UK has once again delayed its ban on Ivory sales

To much fanfare, the British government decided to ban the sale of Ivory 3 years ago. This is certainly a good thing. Unfortunately, they have just delayed its introduction again – and we are already 3 years after this law was supposed to come into effect. Admittedly, this time the delay is only supposed to be for 2 months, but it sends the wrong message.

Forest and Savannah elephant populations across west and east Africa have been decimated over the last decade or two.

Ivory trade is (most of us will be surprised to hear) is still going in the UK, Will lord Goldsmith keep to his promise this year? And how many elephants will die before he does – in the hope of adding ivory to our trade?

Ministers claim that background work has not been carried out, but given they have had 3 years this is inexcusable. Someone should be fired for this.

At the moment elephants are being killed at the rate of one every 15-25 minutes or 50-100 a day. The UK is the largest exporter of Ivory. Also much ivory from recently poached animals is passed off as antique – avoiding the rules.

The EU is now considering acting on this pressing issue. Our original advance has been destroyed, and we now look like we are incompetent.

It is currently down to issues creating the technical standards for exempting legal ivory.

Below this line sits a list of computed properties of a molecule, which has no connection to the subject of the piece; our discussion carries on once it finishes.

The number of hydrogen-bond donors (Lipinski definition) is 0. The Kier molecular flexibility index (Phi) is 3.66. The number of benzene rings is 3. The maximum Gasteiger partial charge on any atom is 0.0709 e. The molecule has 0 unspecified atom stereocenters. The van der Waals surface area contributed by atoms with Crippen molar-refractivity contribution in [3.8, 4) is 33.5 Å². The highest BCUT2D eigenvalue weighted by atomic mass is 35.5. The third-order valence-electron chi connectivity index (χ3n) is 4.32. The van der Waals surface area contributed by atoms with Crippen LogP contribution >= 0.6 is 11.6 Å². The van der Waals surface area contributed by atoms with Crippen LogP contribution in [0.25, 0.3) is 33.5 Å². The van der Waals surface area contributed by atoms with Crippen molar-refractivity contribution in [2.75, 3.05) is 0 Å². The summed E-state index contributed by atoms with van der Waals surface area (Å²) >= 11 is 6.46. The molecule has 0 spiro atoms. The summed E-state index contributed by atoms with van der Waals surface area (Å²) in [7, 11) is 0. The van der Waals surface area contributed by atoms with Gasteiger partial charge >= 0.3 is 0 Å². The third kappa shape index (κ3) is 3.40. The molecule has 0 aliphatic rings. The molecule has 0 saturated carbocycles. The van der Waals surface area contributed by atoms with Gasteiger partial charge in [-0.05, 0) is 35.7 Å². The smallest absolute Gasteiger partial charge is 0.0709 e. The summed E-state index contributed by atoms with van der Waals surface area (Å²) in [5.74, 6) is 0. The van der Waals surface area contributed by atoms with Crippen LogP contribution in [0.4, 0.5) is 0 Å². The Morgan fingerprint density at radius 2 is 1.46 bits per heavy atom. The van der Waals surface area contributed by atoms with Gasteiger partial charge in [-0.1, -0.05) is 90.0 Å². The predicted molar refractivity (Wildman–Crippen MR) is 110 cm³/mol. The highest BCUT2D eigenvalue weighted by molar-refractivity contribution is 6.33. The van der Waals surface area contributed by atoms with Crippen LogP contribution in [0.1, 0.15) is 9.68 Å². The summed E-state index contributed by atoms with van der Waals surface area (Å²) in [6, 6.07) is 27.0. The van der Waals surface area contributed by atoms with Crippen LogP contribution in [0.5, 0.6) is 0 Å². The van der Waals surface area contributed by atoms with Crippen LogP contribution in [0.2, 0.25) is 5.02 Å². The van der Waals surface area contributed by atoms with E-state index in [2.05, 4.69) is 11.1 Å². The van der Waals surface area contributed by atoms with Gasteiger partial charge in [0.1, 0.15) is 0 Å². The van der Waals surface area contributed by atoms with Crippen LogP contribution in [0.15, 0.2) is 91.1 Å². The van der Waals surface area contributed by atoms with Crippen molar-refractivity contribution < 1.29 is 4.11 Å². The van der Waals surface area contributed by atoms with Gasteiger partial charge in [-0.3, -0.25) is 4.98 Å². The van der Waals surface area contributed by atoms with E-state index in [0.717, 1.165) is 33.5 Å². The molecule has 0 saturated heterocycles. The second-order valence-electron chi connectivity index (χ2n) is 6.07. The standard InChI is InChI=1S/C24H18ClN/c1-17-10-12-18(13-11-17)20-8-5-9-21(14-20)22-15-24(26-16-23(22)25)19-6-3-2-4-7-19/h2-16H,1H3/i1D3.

My proposal would be to ban all ivory sale until this system was in place. This would put pressure on people to finish it quickly (and I would be surprised if it wasn’t solved very fast).

Lord Goldsmith wrote in a letter that he committed to enacting the bill by the end of 2022, though similar things were said 3 years ago.

Elephant counting from space

For the first time the population of elephants in addo elephant park in South Africa has been counted from space using computer learning.

Counting elephants from space is increasingly possible. Why is this good? it can be done cheaply, and therefore can be done regularly. This allows remote reserve poaching epidemics to be noticed early. As elephants are often the first animal to be targeted, automated satellite counts could give early warning about parks in danger.

The satellite images now taken are detailed enough to show each individual elephant has a separate grey blob. Then by using computer learning, a program can be taught to count these accurately.

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